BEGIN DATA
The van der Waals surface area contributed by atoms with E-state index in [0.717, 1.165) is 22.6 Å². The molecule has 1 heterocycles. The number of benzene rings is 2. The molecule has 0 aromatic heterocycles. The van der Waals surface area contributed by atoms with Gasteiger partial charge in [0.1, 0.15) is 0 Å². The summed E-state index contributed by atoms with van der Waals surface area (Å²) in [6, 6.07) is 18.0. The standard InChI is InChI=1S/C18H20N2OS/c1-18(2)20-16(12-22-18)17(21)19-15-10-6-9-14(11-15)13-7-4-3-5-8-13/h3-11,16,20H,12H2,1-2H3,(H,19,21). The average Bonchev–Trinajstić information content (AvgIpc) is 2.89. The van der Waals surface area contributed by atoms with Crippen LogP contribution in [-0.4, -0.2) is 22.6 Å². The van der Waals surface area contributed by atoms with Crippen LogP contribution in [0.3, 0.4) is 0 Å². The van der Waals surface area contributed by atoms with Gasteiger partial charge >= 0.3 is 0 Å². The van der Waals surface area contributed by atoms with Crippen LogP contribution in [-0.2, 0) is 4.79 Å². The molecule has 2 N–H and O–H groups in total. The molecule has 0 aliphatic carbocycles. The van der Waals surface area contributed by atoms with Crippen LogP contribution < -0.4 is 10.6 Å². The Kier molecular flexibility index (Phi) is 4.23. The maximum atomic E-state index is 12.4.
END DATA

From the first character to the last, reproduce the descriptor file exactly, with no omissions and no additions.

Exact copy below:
The van der Waals surface area contributed by atoms with E-state index in [0.717, 1.165) is 22.6 Å². The molecule has 1 heterocycles. The number of benzene rings is 2. The molecule has 0 aromatic heterocycles. The van der Waals surface area contributed by atoms with Gasteiger partial charge in [0.1, 0.15) is 0 Å². The summed E-state index contributed by atoms with van der Waals surface area (Å²) in [6, 6.07) is 18.0. The standard InChI is InChI=1S/C18H20N2OS/c1-18(2)20-16(12-22-18)17(21)19-15-10-6-9-14(11-15)13-7-4-3-5-8-13/h3-11,16,20H,12H2,1-2H3,(H,19,21). The average Bonchev–Trinajstić information content (AvgIpc) is 2.89. The van der Waals surface area contributed by atoms with Crippen LogP contribution in [-0.4, -0.2) is 22.6 Å². The van der Waals surface area contributed by atoms with Crippen LogP contribution in [0.3, 0.4) is 0 Å². The van der Waals surface area contributed by atoms with Gasteiger partial charge >= 0.3 is 0 Å². The van der Waals surface area contributed by atoms with Crippen LogP contribution in [-0.2, 0) is 4.79 Å². The molecule has 2 N–H and O–H groups in total. The molecule has 0 aliphatic carbocycles. The van der Waals surface area contributed by atoms with Crippen LogP contribution < -0.4 is 10.6 Å². The Kier molecular flexibility index (Phi) is 4.23. The maximum atomic E-state index is 12.4.